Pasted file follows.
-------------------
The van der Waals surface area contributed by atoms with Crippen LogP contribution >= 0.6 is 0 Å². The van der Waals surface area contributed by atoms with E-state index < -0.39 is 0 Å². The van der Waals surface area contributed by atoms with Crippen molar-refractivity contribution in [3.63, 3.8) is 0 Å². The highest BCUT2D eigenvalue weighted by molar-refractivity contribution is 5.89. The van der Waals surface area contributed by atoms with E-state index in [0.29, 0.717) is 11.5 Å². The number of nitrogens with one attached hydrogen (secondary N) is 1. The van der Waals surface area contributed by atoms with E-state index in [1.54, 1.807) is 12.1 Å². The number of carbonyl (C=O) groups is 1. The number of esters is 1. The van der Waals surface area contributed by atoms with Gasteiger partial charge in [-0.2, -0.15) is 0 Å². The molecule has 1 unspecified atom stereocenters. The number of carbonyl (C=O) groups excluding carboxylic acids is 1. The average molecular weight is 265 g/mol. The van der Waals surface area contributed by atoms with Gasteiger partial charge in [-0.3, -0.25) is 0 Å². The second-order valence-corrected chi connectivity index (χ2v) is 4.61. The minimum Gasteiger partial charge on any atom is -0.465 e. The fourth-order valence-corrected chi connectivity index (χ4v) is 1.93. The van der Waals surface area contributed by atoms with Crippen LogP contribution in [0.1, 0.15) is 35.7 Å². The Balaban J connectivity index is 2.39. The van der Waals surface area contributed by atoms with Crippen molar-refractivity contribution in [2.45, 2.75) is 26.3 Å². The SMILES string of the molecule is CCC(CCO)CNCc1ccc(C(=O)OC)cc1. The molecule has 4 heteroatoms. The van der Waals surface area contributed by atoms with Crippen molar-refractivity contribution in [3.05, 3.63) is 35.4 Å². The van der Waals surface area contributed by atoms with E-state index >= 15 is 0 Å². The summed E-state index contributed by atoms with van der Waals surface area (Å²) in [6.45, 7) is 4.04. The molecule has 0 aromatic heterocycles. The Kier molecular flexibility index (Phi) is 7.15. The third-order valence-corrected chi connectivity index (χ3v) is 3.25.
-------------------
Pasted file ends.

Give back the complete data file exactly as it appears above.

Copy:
The van der Waals surface area contributed by atoms with Crippen LogP contribution >= 0.6 is 0 Å². The van der Waals surface area contributed by atoms with E-state index < -0.39 is 0 Å². The van der Waals surface area contributed by atoms with Crippen molar-refractivity contribution in [3.63, 3.8) is 0 Å². The highest BCUT2D eigenvalue weighted by molar-refractivity contribution is 5.89. The van der Waals surface area contributed by atoms with E-state index in [0.29, 0.717) is 11.5 Å². The number of nitrogens with one attached hydrogen (secondary N) is 1. The van der Waals surface area contributed by atoms with E-state index in [1.54, 1.807) is 12.1 Å². The number of carbonyl (C=O) groups is 1. The number of esters is 1. The van der Waals surface area contributed by atoms with Gasteiger partial charge in [-0.2, -0.15) is 0 Å². The molecule has 1 unspecified atom stereocenters. The number of carbonyl (C=O) groups excluding carboxylic acids is 1. The average molecular weight is 265 g/mol. The van der Waals surface area contributed by atoms with Gasteiger partial charge in [-0.3, -0.25) is 0 Å². The second-order valence-corrected chi connectivity index (χ2v) is 4.61. The minimum Gasteiger partial charge on any atom is -0.465 e. The fourth-order valence-corrected chi connectivity index (χ4v) is 1.93. The van der Waals surface area contributed by atoms with Crippen LogP contribution in [0.1, 0.15) is 35.7 Å². The Balaban J connectivity index is 2.39. The van der Waals surface area contributed by atoms with Crippen molar-refractivity contribution in [2.45, 2.75) is 26.3 Å². The SMILES string of the molecule is CCC(CCO)CNCc1ccc(C(=O)OC)cc1. The molecule has 4 heteroatoms. The van der Waals surface area contributed by atoms with Crippen molar-refractivity contribution in [3.05, 3.63) is 35.4 Å². The van der Waals surface area contributed by atoms with E-state index >= 15 is 0 Å². The summed E-state index contributed by atoms with van der Waals surface area (Å²) in [6.45, 7) is 4.04. The molecule has 0 aromatic heterocycles. The Kier molecular flexibility index (Phi) is 7.15. The third-order valence-corrected chi connectivity index (χ3v) is 3.25.